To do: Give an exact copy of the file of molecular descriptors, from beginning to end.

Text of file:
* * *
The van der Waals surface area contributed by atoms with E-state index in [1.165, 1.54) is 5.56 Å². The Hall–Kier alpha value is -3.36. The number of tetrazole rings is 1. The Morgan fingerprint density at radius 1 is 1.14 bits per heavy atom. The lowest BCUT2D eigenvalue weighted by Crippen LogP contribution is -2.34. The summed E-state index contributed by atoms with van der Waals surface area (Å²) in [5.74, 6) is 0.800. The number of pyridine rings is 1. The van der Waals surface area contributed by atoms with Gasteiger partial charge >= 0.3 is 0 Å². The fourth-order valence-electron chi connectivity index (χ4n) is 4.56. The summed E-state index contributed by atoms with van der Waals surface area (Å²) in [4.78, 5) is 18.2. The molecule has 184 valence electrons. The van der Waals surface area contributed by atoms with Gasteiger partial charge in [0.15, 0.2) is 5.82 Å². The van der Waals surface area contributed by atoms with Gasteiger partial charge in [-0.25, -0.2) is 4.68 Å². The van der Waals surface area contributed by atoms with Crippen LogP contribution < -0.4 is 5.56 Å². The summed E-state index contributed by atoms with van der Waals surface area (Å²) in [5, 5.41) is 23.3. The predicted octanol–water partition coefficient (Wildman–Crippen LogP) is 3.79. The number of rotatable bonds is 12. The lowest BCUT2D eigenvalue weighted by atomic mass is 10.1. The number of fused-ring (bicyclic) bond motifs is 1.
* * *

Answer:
The van der Waals surface area contributed by atoms with E-state index in [1.165, 1.54) is 5.56 Å². The Hall–Kier alpha value is -3.36. The number of tetrazole rings is 1. The Morgan fingerprint density at radius 1 is 1.14 bits per heavy atom. The lowest BCUT2D eigenvalue weighted by Crippen LogP contribution is -2.34. The summed E-state index contributed by atoms with van der Waals surface area (Å²) in [5.74, 6) is 0.800. The number of pyridine rings is 1. The van der Waals surface area contributed by atoms with Gasteiger partial charge >= 0.3 is 0 Å². The fourth-order valence-electron chi connectivity index (χ4n) is 4.56. The summed E-state index contributed by atoms with van der Waals surface area (Å²) in [4.78, 5) is 18.2. The molecule has 184 valence electrons. The van der Waals surface area contributed by atoms with Gasteiger partial charge in [0.15, 0.2) is 5.82 Å². The van der Waals surface area contributed by atoms with Gasteiger partial charge in [-0.25, -0.2) is 4.68 Å². The van der Waals surface area contributed by atoms with Crippen LogP contribution < -0.4 is 5.56 Å². The summed E-state index contributed by atoms with van der Waals surface area (Å²) in [5, 5.41) is 23.3. The predicted octanol–water partition coefficient (Wildman–Crippen LogP) is 3.79. The number of rotatable bonds is 12. The lowest BCUT2D eigenvalue weighted by atomic mass is 10.1. The number of fused-ring (bicyclic) bond motifs is 1.